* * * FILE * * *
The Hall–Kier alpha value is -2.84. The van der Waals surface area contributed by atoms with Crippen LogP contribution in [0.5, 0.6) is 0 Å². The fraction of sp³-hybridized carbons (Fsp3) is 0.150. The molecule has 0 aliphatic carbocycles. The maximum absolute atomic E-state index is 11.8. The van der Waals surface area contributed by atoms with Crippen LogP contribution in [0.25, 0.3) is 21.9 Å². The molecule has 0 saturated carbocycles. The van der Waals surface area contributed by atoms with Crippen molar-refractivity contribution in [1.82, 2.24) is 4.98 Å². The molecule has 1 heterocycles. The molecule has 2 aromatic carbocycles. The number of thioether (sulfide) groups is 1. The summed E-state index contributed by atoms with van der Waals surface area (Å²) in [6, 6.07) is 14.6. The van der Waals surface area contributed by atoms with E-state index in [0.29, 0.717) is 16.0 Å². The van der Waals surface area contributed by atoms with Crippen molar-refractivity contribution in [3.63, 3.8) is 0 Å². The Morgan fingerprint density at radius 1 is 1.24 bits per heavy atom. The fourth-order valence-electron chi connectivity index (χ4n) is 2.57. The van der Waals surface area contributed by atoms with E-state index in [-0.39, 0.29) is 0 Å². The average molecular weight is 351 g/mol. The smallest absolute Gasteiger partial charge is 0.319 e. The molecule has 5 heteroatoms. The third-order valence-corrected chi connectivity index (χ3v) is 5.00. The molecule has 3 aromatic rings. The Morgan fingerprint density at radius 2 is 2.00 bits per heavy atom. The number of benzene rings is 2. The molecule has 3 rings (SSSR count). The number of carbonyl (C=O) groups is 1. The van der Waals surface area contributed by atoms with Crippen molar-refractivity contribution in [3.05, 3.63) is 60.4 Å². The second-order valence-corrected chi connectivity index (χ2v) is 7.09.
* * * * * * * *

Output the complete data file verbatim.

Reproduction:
The Hall–Kier alpha value is -2.84. The van der Waals surface area contributed by atoms with Crippen LogP contribution in [0.5, 0.6) is 0 Å². The fraction of sp³-hybridized carbons (Fsp3) is 0.150. The molecule has 0 aliphatic carbocycles. The maximum absolute atomic E-state index is 11.8. The van der Waals surface area contributed by atoms with Crippen LogP contribution in [0.25, 0.3) is 21.9 Å². The molecule has 0 saturated carbocycles. The van der Waals surface area contributed by atoms with Crippen molar-refractivity contribution in [1.82, 2.24) is 4.98 Å². The molecule has 1 heterocycles. The molecule has 2 aromatic carbocycles. The number of thioether (sulfide) groups is 1. The summed E-state index contributed by atoms with van der Waals surface area (Å²) in [6, 6.07) is 14.6. The van der Waals surface area contributed by atoms with E-state index in [0.29, 0.717) is 16.0 Å². The van der Waals surface area contributed by atoms with Crippen molar-refractivity contribution in [3.63, 3.8) is 0 Å². The Morgan fingerprint density at radius 1 is 1.24 bits per heavy atom. The fourth-order valence-electron chi connectivity index (χ4n) is 2.57. The van der Waals surface area contributed by atoms with E-state index in [-0.39, 0.29) is 0 Å². The average molecular weight is 351 g/mol. The smallest absolute Gasteiger partial charge is 0.319 e. The molecule has 5 heteroatoms. The third-order valence-corrected chi connectivity index (χ3v) is 5.00. The molecule has 3 aromatic rings. The Morgan fingerprint density at radius 2 is 2.00 bits per heavy atom. The number of benzene rings is 2. The molecule has 3 rings (SSSR count). The number of carbonyl (C=O) groups is 1. The van der Waals surface area contributed by atoms with Crippen molar-refractivity contribution in [3.05, 3.63) is 60.4 Å². The second-order valence-corrected chi connectivity index (χ2v) is 7.09.